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making Lists: Arnold Lobel, Susan Sontag, my wife and me
By J. S. Porter, Hamilton, Ontario
Maybe you’ve read to your children or
grandchildren the frog and toad stories by
Arnold Lobel. My grandson Kaizen and I took them into our hearts to the point that he would refer to me as Frog and I’d speak of him as Toad. When we hadn’t seen each other for a while, his mother would e-mail me to say that it was time for some Frog and Toad time.
One of the magical stories in Lobel is called “A List.” In the story, Toad makes a list of all the things he wants to accomplish in the day:
Go to Frog’s House
Take walk with Frog
Play games with Frog
Go to Sleep
Toad crosses the first few items off his list, but when he goes for a walk with Frog a wind comes up and blows the list out of his hand. As night begins to fall, he starts to feel sleepy and suddenly realizes that Go to Sleep was the last item on his list. He writes the words Go to Sleep in the ground and crosses them out.
Umberto Eco, the contemporary Renaissance man from Rome, in his book of visual and verbal lists called The Infinity of Lists, says that we make lists “to make infinity comprehensible,” “to create order,” and “because we don’t want to die.”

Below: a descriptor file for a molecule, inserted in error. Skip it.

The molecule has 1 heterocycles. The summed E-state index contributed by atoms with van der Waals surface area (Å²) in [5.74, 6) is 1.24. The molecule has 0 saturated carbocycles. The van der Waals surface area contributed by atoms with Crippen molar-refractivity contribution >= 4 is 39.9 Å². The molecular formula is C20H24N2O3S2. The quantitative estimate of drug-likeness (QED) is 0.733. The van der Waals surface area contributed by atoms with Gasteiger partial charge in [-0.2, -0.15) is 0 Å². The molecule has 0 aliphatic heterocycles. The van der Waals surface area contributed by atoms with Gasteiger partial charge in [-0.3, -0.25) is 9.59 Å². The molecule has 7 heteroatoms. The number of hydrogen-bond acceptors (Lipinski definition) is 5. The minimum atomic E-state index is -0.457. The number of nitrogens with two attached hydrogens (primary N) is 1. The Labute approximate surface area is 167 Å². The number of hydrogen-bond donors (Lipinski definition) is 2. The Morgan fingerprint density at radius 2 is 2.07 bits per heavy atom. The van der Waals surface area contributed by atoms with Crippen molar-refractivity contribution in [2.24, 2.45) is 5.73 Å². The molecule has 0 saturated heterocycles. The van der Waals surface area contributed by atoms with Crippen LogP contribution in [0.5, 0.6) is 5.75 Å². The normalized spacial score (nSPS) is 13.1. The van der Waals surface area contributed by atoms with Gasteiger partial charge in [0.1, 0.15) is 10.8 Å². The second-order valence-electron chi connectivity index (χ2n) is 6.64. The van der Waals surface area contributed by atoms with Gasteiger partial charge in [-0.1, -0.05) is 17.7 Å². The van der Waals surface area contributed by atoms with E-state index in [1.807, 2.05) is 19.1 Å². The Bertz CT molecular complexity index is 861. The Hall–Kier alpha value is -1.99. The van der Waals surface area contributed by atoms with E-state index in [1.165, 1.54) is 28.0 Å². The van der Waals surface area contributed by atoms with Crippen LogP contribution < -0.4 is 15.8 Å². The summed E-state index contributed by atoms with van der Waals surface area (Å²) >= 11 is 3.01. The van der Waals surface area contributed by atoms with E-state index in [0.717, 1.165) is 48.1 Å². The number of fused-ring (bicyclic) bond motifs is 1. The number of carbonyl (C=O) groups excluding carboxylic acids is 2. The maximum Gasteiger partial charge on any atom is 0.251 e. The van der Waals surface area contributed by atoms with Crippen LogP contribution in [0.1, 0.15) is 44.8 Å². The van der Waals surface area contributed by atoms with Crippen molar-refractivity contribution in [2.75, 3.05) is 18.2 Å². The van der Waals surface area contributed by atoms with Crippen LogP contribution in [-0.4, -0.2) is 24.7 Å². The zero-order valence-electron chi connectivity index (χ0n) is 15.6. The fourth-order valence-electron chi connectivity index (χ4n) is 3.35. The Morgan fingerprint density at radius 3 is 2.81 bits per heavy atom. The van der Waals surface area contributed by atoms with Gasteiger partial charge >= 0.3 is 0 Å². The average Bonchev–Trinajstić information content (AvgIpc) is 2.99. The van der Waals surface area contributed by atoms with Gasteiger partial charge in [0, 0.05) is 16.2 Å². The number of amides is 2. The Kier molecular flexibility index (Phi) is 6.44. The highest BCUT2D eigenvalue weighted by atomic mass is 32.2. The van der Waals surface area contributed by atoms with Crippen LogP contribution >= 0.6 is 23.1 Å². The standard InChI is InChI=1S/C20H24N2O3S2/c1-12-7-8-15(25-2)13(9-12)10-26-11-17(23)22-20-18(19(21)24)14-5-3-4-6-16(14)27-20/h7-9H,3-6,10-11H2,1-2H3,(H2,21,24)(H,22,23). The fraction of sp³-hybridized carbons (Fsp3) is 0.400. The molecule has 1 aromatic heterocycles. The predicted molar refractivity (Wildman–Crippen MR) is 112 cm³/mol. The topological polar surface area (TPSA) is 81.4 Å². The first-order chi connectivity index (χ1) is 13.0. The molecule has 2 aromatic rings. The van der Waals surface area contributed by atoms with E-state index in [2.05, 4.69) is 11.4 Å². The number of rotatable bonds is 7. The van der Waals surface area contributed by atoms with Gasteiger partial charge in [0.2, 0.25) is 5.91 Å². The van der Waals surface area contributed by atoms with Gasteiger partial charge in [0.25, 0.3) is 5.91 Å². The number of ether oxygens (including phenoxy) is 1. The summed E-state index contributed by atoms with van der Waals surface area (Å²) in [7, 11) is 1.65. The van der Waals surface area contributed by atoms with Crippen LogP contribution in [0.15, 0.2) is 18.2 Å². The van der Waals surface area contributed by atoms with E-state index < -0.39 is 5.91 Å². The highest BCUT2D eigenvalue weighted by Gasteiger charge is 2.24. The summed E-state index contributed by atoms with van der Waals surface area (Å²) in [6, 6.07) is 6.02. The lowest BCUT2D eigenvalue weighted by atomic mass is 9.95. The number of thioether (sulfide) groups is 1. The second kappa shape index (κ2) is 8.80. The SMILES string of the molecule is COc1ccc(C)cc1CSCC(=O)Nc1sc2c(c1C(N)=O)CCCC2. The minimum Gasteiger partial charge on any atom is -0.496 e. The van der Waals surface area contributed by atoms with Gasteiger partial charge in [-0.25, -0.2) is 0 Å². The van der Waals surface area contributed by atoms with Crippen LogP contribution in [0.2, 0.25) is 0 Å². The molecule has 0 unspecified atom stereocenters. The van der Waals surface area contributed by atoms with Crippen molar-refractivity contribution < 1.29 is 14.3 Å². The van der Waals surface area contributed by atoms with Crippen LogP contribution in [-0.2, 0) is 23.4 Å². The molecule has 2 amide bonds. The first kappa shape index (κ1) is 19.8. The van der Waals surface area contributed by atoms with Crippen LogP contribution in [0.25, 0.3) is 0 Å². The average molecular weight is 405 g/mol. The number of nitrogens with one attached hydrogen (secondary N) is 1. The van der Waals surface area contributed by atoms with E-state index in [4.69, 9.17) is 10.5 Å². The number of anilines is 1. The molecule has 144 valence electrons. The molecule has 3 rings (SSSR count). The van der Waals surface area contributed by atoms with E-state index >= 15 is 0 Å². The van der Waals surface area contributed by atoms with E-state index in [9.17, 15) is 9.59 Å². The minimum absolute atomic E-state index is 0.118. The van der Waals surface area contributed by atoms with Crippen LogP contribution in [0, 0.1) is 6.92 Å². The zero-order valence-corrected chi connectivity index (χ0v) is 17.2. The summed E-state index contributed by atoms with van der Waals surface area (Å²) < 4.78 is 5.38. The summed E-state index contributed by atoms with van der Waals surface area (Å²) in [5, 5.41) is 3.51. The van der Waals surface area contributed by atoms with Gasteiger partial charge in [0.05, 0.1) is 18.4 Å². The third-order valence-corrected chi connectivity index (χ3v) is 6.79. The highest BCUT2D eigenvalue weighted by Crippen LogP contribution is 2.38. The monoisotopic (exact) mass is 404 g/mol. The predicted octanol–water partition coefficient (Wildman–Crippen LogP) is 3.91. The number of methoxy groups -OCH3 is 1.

Emily Dickinson includes a list in one of her poems, poem 569:
I reckon—when I count at all-
First—Poets—Then the Sun-
Then Summer—Then the Heaven of God-
And then—the List is done
In Susan Sontag’s story “Project for a Trip to China,” there are three things the narrator promises herself that she must complete before she dies:
climb the Matterhorn
learn to play the harpsichord
If I have the opportunity, my three promises all concern my grandsons:
introduce Kaizen to Shakespeare
Marshall to Marshall McLuhan
and Blake to William Blake
In the last years of her life when cancer had struck without hope of remission, Sontag was working on:
an autobiographical book on illness
a novel set in Japan
a collection of stories
a number of essays, including one on aphoristic thinking
What would I be working on with restricted time?
notes on Hemingway’s last three
poems on pieces of music
notes on books that take you inside language
Lists come in all shapes and sizes. Wine lists, menus, schedules, wish lists, bucket lists, to-do lists. Often my wife makes me to-do lists. She’s the only one who does. The list might go something like this:
2 red peppers
Cheryl writes this shopping list in her own handwriting. What makes it intimate? The everydayness of the list, its singularity – no one else writes me such lists – the fact that it’s written by hand, in pencil. She’s the only one who speaks to me so directly, so casually, so lovingly. If she were to go before me, one of her handwritten lists would be something I’d keep and treasure.
Tell me who and what you love, and I’ll tell you who you are.
J. S. Porter - www.spiritbookword.net
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